The Rise and Fall is a remarkably brave album from band so commonly associated with happy-go-lucky commercial singles. They had shown signs of a more serious approach towards the end of their previous album, the excellent '7' but this was the full works. It had to be done, or else perhaps they may have turned into a cheap pop sensation that lasts 2 years max, and this album was the change of direction that some would have hoped for, but perhaps some were fearing.
It isn't all dark stuff, the massive hit single 'Our House' is as chirpy as they ever were, 'Madness (it's all in the mind)' although at a very slow tempo still extremely nutty. But overall this is a real surprise, 'New Delhi' and the title track would have confused many a listener, but there's something special about this album - there's nothing worse than hearing an artist being forced to do an album they don't want to make, you get the feeling Madness themselves did that later on, but this was the album they wanted to record and you can't doubt it's quality or imagination.
To listen to this album you can't approach it as a 'Madness fan', you have to listen to it as a 'Music fan', and then you too can discover their superior song writing. This is the last great Madness album.
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Format: Audio CD
Most great artists have a Sergent Pepper in them, that one album which seems to break away from their normal sound and propel them to a whole different level which then comes to re-define them.

A new bench-mark.
Blur did it with Parklife, Pink Floyd with Dark Side of the Moon, Bowie with Ziggy Stardust and Madness with The Rise and Fall.
The standard of musicianship, lyrical gymnastics and crystal clear observation on The Rise in Fall is the product of a band at full inspirational throttle. Every song overflows with technicolour imagery, from the comfortable boredom of a Sunday morning to the pompousness of those who overvalue their own opinions. Thatcher gets a kicking in the Blue Skinned Beast and we feel the sweat on our backs along with Suggs in the plastic seat of a New Delhi taxi.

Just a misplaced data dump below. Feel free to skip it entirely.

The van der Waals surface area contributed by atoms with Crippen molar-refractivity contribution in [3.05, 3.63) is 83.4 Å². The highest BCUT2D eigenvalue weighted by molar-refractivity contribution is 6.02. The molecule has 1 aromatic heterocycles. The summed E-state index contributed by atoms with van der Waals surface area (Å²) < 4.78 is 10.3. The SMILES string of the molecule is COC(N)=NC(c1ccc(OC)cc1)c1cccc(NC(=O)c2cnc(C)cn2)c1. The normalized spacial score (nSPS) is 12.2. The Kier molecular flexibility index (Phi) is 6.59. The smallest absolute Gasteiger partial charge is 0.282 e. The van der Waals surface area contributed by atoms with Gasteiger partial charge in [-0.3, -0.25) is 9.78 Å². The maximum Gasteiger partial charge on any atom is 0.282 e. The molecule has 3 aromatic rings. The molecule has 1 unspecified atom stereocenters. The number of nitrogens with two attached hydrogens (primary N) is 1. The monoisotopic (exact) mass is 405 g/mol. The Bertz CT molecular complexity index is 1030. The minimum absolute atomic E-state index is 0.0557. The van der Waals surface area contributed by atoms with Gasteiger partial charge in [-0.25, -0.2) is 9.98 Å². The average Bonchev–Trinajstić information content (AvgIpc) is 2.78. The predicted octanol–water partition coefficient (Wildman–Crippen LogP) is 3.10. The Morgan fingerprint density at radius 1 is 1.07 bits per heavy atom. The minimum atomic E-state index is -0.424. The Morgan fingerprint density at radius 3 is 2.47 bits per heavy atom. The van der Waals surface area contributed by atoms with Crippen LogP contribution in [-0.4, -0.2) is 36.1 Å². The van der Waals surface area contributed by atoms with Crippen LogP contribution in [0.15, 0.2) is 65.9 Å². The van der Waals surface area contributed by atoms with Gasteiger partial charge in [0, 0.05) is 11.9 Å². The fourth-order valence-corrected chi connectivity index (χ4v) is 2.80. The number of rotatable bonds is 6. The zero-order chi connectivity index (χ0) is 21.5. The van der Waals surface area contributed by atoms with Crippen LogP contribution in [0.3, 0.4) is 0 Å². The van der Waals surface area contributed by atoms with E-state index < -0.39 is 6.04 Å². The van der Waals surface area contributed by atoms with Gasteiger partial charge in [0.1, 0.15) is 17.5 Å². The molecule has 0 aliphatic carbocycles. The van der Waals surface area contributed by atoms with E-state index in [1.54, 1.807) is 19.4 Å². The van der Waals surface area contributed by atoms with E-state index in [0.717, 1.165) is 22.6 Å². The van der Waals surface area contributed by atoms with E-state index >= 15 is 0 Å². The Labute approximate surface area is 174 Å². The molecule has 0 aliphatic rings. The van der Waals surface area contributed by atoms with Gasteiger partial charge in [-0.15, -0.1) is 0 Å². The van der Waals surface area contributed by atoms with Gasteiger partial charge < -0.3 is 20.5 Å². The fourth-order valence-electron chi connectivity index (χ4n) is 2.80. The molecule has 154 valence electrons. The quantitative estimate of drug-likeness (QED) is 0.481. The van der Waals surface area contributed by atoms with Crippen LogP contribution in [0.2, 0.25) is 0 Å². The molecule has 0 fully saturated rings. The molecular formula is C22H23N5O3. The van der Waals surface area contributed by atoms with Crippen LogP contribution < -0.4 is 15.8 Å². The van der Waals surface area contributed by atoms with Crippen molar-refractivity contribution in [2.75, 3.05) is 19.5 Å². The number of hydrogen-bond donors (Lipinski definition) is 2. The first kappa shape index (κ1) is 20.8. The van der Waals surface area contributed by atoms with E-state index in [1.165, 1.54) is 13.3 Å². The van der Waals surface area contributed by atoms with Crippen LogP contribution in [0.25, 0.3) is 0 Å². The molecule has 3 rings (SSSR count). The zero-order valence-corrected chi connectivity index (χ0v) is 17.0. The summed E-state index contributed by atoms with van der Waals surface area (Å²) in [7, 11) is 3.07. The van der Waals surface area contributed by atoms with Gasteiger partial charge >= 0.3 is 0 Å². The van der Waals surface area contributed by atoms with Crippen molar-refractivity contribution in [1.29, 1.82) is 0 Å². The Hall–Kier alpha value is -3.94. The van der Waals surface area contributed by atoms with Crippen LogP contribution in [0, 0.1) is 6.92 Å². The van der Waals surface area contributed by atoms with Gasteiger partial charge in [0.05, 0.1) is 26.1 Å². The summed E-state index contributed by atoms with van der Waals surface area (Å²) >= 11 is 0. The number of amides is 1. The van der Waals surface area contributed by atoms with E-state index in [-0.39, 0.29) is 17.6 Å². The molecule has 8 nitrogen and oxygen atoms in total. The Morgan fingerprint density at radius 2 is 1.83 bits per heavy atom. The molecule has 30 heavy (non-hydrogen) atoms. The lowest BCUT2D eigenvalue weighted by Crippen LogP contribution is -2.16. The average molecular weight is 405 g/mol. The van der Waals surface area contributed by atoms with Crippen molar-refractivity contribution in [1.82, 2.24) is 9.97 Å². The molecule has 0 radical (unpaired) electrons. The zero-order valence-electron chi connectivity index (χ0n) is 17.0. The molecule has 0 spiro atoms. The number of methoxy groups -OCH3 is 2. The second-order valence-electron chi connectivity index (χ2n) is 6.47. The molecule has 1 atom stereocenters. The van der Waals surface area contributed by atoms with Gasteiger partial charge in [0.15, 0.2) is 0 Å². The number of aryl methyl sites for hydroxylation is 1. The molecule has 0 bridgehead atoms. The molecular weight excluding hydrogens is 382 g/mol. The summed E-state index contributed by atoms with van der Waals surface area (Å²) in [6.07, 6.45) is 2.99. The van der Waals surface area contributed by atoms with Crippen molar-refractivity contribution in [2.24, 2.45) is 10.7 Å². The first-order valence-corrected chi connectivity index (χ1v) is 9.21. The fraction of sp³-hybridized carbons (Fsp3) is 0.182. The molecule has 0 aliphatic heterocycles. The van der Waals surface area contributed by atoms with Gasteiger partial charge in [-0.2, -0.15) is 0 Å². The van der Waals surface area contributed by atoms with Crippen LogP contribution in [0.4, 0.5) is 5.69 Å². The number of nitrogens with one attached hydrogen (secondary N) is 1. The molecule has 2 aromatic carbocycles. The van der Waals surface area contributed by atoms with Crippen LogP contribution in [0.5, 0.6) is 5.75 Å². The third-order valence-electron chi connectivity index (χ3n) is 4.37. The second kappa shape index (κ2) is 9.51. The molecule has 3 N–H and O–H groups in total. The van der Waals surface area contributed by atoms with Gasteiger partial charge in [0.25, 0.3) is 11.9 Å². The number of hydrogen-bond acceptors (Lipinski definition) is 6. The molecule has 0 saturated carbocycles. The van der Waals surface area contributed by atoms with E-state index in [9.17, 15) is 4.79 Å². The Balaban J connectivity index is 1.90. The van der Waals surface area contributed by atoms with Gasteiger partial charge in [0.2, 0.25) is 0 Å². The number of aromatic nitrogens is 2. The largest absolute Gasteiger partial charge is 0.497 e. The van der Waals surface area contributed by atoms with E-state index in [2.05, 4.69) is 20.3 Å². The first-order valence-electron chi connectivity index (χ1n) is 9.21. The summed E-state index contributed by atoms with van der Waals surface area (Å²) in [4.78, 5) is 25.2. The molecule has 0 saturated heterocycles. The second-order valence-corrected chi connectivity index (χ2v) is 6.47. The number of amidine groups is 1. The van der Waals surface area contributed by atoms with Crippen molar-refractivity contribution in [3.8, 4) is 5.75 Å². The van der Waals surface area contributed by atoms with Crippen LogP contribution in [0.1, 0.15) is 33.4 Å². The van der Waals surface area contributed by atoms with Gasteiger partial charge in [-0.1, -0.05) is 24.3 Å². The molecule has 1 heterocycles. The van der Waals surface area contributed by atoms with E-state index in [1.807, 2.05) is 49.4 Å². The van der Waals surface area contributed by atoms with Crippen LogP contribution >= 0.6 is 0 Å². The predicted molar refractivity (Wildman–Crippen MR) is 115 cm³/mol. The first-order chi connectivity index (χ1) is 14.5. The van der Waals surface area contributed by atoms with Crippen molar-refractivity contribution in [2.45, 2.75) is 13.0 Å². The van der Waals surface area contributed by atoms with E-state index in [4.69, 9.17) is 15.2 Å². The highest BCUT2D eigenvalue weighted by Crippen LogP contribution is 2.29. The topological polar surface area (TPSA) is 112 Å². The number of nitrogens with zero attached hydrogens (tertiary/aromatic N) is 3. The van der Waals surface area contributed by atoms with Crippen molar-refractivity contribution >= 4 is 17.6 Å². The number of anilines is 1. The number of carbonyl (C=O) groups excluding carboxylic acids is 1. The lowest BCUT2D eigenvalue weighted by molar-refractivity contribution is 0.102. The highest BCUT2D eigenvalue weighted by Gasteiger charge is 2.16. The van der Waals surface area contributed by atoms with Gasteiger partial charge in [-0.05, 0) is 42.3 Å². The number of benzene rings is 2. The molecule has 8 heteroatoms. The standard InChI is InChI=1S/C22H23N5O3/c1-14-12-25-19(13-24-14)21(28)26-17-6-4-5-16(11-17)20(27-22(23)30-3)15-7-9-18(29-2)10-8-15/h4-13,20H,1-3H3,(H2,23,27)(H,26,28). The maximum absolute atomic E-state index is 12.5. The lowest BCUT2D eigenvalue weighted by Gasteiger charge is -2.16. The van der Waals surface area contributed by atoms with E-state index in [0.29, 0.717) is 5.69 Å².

That Madness were able to carry this off and still knock out a couple of great pop tunes in Our House and Tommorow's Just Another Day with such humour shows what a seriously under-rated talent Madness were.
Even the cover, more easily appreciated on the LP version, seems to reveal more in-jokes every time you look at it.
The album was, at the time, generally recieved poorly by an audience more in tune with Baggy Trousers and House of Fun and, unwilling to return to the Nutty Sound, keyboard player Mike Barson escaped to Switzerland. The band limped on and eventually split, leaving the down-sized The Madness to try to keep the sound alive before Suggs left to front a Karaoke TV show and Chas Smash got a desk job with Chrysalis.
This album made the band artistically and broke it apart at the same time.
Forget the annual reunions, listen to this and wonder at what might have been.
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Format: Audio CD Verified Purchase
In the critical history of Madness they are a singles band who happened to make three great albums: Their début One Step Beyond... , their 2010 `comeback' album The Liberty Of Norton Folgate and this, their fourth album Madness Presents The Rise And Fall.